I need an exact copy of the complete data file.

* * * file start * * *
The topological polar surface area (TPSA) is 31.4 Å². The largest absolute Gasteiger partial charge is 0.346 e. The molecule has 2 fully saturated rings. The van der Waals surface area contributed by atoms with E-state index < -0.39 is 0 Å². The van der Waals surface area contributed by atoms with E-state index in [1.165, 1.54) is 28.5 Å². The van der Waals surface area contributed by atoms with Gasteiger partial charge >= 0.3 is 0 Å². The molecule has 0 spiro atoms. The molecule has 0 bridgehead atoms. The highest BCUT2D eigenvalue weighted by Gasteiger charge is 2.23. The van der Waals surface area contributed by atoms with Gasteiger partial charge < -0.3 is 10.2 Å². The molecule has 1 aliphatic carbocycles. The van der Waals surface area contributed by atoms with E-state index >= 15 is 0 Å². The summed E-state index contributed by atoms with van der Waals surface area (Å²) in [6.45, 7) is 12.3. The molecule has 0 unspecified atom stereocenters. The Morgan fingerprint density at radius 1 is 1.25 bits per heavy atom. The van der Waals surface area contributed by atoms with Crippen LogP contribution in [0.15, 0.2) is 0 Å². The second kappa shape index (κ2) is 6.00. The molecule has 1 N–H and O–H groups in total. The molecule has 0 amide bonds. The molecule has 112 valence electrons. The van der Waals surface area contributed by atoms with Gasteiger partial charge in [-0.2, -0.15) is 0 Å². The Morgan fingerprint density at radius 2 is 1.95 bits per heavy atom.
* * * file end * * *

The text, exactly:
The topological polar surface area (TPSA) is 31.4 Å². The largest absolute Gasteiger partial charge is 0.346 e. The molecule has 2 fully saturated rings. The van der Waals surface area contributed by atoms with E-state index < -0.39 is 0 Å². The van der Waals surface area contributed by atoms with E-state index in [1.165, 1.54) is 28.5 Å². The van der Waals surface area contributed by atoms with Gasteiger partial charge >= 0.3 is 0 Å². The molecule has 0 spiro atoms. The molecule has 0 bridgehead atoms. The highest BCUT2D eigenvalue weighted by Gasteiger charge is 2.23. The van der Waals surface area contributed by atoms with Gasteiger partial charge < -0.3 is 10.2 Å². The molecule has 1 aliphatic carbocycles. The van der Waals surface area contributed by atoms with E-state index >= 15 is 0 Å². The summed E-state index contributed by atoms with van der Waals surface area (Å²) in [6.45, 7) is 12.3. The molecule has 0 unspecified atom stereocenters. The Morgan fingerprint density at radius 1 is 1.25 bits per heavy atom. The van der Waals surface area contributed by atoms with Crippen LogP contribution in [0.15, 0.2) is 0 Å². The second kappa shape index (κ2) is 6.00. The molecule has 1 N–H and O–H groups in total. The molecule has 0 amide bonds. The molecule has 112 valence electrons. The van der Waals surface area contributed by atoms with Gasteiger partial charge in [-0.2, -0.15) is 0 Å². The Morgan fingerprint density at radius 2 is 1.95 bits per heavy atom.